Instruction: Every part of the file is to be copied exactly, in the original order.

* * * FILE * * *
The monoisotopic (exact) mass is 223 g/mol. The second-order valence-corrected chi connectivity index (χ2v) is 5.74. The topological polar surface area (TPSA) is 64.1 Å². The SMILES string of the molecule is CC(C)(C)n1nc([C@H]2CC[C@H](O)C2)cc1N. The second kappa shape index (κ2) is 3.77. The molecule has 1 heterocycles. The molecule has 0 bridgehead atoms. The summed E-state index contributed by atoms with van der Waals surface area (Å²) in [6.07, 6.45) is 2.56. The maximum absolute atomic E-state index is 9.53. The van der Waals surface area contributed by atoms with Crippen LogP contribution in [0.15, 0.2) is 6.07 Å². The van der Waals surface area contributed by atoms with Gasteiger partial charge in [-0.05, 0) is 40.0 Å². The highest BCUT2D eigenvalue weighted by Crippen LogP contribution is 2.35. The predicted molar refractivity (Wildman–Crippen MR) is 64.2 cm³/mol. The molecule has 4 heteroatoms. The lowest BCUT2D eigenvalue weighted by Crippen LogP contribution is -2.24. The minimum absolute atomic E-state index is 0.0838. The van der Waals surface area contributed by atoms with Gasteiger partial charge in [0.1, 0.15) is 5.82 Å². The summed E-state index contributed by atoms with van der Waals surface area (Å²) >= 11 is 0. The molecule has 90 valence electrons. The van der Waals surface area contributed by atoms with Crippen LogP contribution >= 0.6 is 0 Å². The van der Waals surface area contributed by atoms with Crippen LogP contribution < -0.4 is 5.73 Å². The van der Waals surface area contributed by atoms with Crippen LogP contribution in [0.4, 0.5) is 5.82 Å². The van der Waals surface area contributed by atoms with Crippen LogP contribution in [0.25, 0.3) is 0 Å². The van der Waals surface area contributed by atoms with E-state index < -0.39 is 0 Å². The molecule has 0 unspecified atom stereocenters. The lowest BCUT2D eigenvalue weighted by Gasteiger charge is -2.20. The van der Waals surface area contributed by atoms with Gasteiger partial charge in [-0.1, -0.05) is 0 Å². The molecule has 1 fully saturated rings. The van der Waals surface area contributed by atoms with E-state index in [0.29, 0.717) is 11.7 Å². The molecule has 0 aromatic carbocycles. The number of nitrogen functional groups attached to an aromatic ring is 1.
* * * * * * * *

The monoisotopic (exact) mass is 223 g/mol. The second-order valence-corrected chi connectivity index (χ2v) is 5.74. The topological polar surface area (TPSA) is 64.1 Å². The SMILES string of the molecule is CC(C)(C)n1nc([C@H]2CC[C@H](O)C2)cc1N. The second kappa shape index (κ2) is 3.77. The molecule has 1 heterocycles. The molecule has 0 bridgehead atoms. The summed E-state index contributed by atoms with van der Waals surface area (Å²) in [6.07, 6.45) is 2.56. The maximum absolute atomic E-state index is 9.53. The van der Waals surface area contributed by atoms with Crippen LogP contribution in [0.15, 0.2) is 6.07 Å². The van der Waals surface area contributed by atoms with Gasteiger partial charge in [-0.05, 0) is 40.0 Å². The highest BCUT2D eigenvalue weighted by Crippen LogP contribution is 2.35. The predicted molar refractivity (Wildman–Crippen MR) is 64.2 cm³/mol. The molecule has 4 heteroatoms. The lowest BCUT2D eigenvalue weighted by Crippen LogP contribution is -2.24. The minimum absolute atomic E-state index is 0.0838. The van der Waals surface area contributed by atoms with Gasteiger partial charge in [0.1, 0.15) is 5.82 Å². The summed E-state index contributed by atoms with van der Waals surface area (Å²) >= 11 is 0. The molecule has 90 valence electrons. The van der Waals surface area contributed by atoms with Crippen LogP contribution >= 0.6 is 0 Å². The van der Waals surface area contributed by atoms with Crippen LogP contribution < -0.4 is 5.73 Å². The van der Waals surface area contributed by atoms with Crippen LogP contribution in [0.4, 0.5) is 5.82 Å². The van der Waals surface area contributed by atoms with Crippen LogP contribution in [0.25, 0.3) is 0 Å². The van der Waals surface area contributed by atoms with E-state index < -0.39 is 0 Å². The molecule has 0 unspecified atom stereocenters. The lowest BCUT2D eigenvalue weighted by Gasteiger charge is -2.20. The van der Waals surface area contributed by atoms with Gasteiger partial charge in [-0.1, -0.05) is 0 Å². The molecule has 1 fully saturated rings. The van der Waals surface area contributed by atoms with E-state index in [0.29, 0.717) is 11.7 Å². The molecule has 0 aromatic carbocycles. The number of nitrogen functional groups attached to an aromatic ring is 1.